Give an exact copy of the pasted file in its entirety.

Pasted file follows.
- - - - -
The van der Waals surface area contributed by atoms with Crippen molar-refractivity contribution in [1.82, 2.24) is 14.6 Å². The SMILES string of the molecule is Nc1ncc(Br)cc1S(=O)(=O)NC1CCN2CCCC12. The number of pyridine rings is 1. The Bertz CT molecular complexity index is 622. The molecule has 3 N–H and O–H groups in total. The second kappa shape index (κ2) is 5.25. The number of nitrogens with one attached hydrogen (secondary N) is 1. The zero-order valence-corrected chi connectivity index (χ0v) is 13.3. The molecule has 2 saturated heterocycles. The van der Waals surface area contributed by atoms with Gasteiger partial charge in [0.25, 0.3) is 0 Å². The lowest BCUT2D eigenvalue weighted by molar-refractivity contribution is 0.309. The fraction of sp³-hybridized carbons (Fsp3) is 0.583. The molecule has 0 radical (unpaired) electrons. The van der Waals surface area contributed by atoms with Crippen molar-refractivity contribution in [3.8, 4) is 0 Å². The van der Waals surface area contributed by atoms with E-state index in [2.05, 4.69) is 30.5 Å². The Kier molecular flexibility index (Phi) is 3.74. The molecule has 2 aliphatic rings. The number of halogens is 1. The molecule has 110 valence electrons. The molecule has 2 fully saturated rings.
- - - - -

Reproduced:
The van der Waals surface area contributed by atoms with Crippen molar-refractivity contribution in [1.82, 2.24) is 14.6 Å². The SMILES string of the molecule is Nc1ncc(Br)cc1S(=O)(=O)NC1CCN2CCCC12. The number of pyridine rings is 1. The Bertz CT molecular complexity index is 622. The molecule has 3 N–H and O–H groups in total. The second kappa shape index (κ2) is 5.25. The number of nitrogens with one attached hydrogen (secondary N) is 1. The zero-order valence-corrected chi connectivity index (χ0v) is 13.3. The molecule has 2 saturated heterocycles. The van der Waals surface area contributed by atoms with Gasteiger partial charge in [0.25, 0.3) is 0 Å². The lowest BCUT2D eigenvalue weighted by molar-refractivity contribution is 0.309. The fraction of sp³-hybridized carbons (Fsp3) is 0.583. The molecule has 0 radical (unpaired) electrons. The van der Waals surface area contributed by atoms with Crippen molar-refractivity contribution in [3.8, 4) is 0 Å². The van der Waals surface area contributed by atoms with E-state index in [2.05, 4.69) is 30.5 Å². The Kier molecular flexibility index (Phi) is 3.74. The molecule has 2 aliphatic rings. The number of halogens is 1. The molecule has 110 valence electrons. The molecule has 2 fully saturated rings.